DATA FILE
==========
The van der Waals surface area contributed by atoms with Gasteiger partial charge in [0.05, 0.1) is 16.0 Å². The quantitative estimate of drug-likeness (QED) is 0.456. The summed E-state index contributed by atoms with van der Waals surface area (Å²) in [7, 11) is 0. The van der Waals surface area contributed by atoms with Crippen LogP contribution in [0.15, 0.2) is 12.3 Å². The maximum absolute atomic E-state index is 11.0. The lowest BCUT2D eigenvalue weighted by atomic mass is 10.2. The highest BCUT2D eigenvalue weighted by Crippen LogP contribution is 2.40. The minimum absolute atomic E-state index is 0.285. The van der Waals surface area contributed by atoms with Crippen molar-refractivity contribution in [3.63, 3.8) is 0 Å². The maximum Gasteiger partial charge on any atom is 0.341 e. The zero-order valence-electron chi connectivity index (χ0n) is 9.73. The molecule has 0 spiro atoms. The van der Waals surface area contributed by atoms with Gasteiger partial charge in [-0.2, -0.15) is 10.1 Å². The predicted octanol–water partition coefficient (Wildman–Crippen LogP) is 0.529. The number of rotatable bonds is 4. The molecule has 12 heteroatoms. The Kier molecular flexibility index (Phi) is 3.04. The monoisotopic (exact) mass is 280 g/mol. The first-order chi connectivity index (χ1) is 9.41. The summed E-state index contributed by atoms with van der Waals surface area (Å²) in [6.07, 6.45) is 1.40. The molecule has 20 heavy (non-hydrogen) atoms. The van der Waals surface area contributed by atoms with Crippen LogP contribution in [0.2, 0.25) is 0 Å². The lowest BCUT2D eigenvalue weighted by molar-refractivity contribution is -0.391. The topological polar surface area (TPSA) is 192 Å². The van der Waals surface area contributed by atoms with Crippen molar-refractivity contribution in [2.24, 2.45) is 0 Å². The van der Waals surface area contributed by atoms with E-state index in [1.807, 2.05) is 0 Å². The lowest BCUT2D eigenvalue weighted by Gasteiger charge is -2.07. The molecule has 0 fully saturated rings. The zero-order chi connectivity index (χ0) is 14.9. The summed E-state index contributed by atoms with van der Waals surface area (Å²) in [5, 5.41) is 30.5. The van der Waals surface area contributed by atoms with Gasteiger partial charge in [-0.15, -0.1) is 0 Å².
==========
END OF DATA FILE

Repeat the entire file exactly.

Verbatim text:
The van der Waals surface area contributed by atoms with Gasteiger partial charge in [0.05, 0.1) is 16.0 Å². The quantitative estimate of drug-likeness (QED) is 0.456. The summed E-state index contributed by atoms with van der Waals surface area (Å²) in [7, 11) is 0. The van der Waals surface area contributed by atoms with Crippen LogP contribution in [0.15, 0.2) is 12.3 Å². The maximum absolute atomic E-state index is 11.0. The lowest BCUT2D eigenvalue weighted by atomic mass is 10.2. The highest BCUT2D eigenvalue weighted by Crippen LogP contribution is 2.40. The minimum absolute atomic E-state index is 0.285. The van der Waals surface area contributed by atoms with Crippen molar-refractivity contribution in [3.63, 3.8) is 0 Å². The maximum Gasteiger partial charge on any atom is 0.341 e. The zero-order valence-electron chi connectivity index (χ0n) is 9.73. The molecule has 0 spiro atoms. The van der Waals surface area contributed by atoms with Gasteiger partial charge in [-0.2, -0.15) is 10.1 Å². The predicted octanol–water partition coefficient (Wildman–Crippen LogP) is 0.529. The number of rotatable bonds is 4. The molecule has 12 heteroatoms. The Kier molecular flexibility index (Phi) is 3.04. The monoisotopic (exact) mass is 280 g/mol. The first-order chi connectivity index (χ1) is 9.41. The summed E-state index contributed by atoms with van der Waals surface area (Å²) in [6.07, 6.45) is 1.40. The molecule has 20 heavy (non-hydrogen) atoms. The van der Waals surface area contributed by atoms with Crippen LogP contribution in [0.2, 0.25) is 0 Å². The lowest BCUT2D eigenvalue weighted by molar-refractivity contribution is -0.391. The topological polar surface area (TPSA) is 192 Å². The van der Waals surface area contributed by atoms with Crippen molar-refractivity contribution in [2.24, 2.45) is 0 Å². The van der Waals surface area contributed by atoms with E-state index in [1.807, 2.05) is 0 Å². The lowest BCUT2D eigenvalue weighted by Gasteiger charge is -2.07. The molecule has 0 fully saturated rings. The zero-order chi connectivity index (χ0) is 14.9. The summed E-state index contributed by atoms with van der Waals surface area (Å²) in [5, 5.41) is 30.5. The van der Waals surface area contributed by atoms with Gasteiger partial charge in [-0.15, -0.1) is 0 Å².